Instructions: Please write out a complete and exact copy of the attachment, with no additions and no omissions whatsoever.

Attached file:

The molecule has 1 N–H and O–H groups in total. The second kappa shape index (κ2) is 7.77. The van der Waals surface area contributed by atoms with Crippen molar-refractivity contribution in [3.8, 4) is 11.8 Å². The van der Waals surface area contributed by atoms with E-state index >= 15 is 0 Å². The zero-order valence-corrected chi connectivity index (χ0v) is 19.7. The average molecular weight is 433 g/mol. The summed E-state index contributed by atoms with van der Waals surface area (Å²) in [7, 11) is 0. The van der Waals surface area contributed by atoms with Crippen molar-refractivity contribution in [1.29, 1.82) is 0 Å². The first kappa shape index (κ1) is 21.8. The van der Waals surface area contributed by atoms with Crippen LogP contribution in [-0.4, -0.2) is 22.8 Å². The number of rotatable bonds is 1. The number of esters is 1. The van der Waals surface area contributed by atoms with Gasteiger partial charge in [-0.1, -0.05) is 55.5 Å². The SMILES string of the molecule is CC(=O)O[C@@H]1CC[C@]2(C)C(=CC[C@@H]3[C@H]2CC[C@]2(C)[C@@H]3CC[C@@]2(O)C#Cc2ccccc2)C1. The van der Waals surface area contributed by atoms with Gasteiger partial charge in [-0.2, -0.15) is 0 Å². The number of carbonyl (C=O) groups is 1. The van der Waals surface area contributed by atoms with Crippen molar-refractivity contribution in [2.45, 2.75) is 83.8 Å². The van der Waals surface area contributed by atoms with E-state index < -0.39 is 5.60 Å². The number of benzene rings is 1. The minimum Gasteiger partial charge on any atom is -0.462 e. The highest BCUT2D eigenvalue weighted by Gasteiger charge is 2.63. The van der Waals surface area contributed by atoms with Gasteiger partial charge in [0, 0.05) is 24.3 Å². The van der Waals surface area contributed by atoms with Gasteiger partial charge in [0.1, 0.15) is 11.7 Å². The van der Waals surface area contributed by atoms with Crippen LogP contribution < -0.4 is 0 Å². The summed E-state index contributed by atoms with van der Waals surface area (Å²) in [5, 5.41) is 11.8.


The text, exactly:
The molecule has 1 N–H and O–H groups in total. The second kappa shape index (κ2) is 7.77. The van der Waals surface area contributed by atoms with Crippen molar-refractivity contribution in [3.8, 4) is 11.8 Å². The van der Waals surface area contributed by atoms with E-state index >= 15 is 0 Å². The zero-order valence-corrected chi connectivity index (χ0v) is 19.7. The average molecular weight is 433 g/mol. The summed E-state index contributed by atoms with van der Waals surface area (Å²) in [7, 11) is 0. The van der Waals surface area contributed by atoms with Crippen molar-refractivity contribution in [1.29, 1.82) is 0 Å². The first kappa shape index (κ1) is 21.8. The van der Waals surface area contributed by atoms with Crippen LogP contribution in [-0.4, -0.2) is 22.8 Å². The number of rotatable bonds is 1. The number of esters is 1. The van der Waals surface area contributed by atoms with Gasteiger partial charge in [-0.1, -0.05) is 55.5 Å². The SMILES string of the molecule is CC(=O)O[C@@H]1CC[C@]2(C)C(=CC[C@@H]3[C@H]2CC[C@]2(C)[C@@H]3CC[C@@]2(O)C#Cc2ccccc2)C1. The van der Waals surface area contributed by atoms with Gasteiger partial charge in [-0.2, -0.15) is 0 Å². The number of carbonyl (C=O) groups is 1. The van der Waals surface area contributed by atoms with Crippen molar-refractivity contribution in [2.45, 2.75) is 83.8 Å². The van der Waals surface area contributed by atoms with E-state index < -0.39 is 5.60 Å². The number of benzene rings is 1. The minimum Gasteiger partial charge on any atom is -0.462 e. The highest BCUT2D eigenvalue weighted by Gasteiger charge is 2.63. The van der Waals surface area contributed by atoms with Gasteiger partial charge in [0, 0.05) is 24.3 Å². The van der Waals surface area contributed by atoms with Gasteiger partial charge in [0.1, 0.15) is 11.7 Å². The van der Waals surface area contributed by atoms with Crippen LogP contribution < -0.4 is 0 Å². The summed E-state index contributed by atoms with van der Waals surface area (Å²) in [5, 5.41) is 11.8.